Factual · Powerful · Original · Iconoclastic
In the wake of three studies published in the prestigious New England Journal of Medicine, news outlets around the world pronounced the highly-expensive drug Herceptin to be literally a "cure" for breast cancer. As I pointed out in my column last week, for about three-fourths of women it's utterly useless. It only helps if the tumor emits a certain protein that most do not. Yet even for such women, on whom the studies were conducted, the studies were far too short and the data far too unconvincing to possibly justify such hype. Now Britain's Number One medical journal, The Lancet, and America's Number Two medical journal, the Journal of the American Medical Association (JAMA), have weighed in. Conclusion. We're looking at Herceptin Horse Hockey.
"The available evidence is insufficient to make reliable judgments," The Lancet stated in an online editorial. "It is profoundly misleading to suggest, even rhetorically, that the published data may be indicative of a cure for breast cancer." The editor told reporters, "Study results are preliminary, inconsistent and raise extremely serious concerns about safety."
JAMA, meanwhile, ran a letter critiquing the policy of cutting drug trials short simply because it looked like the group receiving the medicine was doing better than that which wasn't. The Herceptin trials (which were originally announced last May) were examples. The idea of "breaking the code" and giving everybody the drug is that it's the ethical thing to do; but in reality you lose a tremendous opportunity to distinguish the value -- and potential harm -- of a drug over a longer period of time. In some cases a drug that in the short run appears effective in a slightly long trial loses its effectiveness.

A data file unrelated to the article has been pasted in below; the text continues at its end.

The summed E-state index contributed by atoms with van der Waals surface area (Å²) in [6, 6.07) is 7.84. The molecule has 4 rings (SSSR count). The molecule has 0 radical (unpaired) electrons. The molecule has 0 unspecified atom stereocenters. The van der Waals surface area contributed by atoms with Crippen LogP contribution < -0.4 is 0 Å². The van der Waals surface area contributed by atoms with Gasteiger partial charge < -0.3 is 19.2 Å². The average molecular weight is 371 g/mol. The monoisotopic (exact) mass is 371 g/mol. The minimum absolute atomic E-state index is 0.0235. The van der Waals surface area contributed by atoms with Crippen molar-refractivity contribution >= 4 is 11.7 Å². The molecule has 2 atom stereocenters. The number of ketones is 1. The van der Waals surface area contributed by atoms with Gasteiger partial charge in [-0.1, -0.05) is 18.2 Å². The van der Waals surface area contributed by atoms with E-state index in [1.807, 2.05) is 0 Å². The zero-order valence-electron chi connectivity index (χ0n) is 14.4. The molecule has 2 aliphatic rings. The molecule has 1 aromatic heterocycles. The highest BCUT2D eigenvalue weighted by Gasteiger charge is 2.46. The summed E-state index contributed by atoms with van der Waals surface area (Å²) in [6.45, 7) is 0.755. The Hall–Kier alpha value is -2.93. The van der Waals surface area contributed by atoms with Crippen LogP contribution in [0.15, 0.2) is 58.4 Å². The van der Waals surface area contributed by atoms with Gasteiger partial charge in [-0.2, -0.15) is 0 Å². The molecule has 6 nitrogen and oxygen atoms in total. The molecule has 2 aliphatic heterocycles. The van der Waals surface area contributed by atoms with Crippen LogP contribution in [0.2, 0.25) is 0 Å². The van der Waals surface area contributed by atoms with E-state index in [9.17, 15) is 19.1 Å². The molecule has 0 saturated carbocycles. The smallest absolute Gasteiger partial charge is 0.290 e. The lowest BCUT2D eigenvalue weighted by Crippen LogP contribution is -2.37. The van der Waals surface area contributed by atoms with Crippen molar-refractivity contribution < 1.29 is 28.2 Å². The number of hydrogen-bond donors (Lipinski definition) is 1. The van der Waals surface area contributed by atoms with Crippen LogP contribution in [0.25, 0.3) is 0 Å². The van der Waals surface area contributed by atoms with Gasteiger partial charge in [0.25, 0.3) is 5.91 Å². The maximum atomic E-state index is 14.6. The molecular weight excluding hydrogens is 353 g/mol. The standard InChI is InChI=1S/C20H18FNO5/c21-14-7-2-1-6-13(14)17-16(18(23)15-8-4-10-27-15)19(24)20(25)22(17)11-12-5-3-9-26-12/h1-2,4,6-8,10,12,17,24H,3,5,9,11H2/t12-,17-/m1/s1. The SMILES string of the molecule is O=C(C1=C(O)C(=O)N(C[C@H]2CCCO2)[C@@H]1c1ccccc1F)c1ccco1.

Now I'm getting letters from women with breast cancer (or who have friends with it) blasting me for NOT lying to them. Go figure; they can't tell the difference between a responsible science writer and a politician.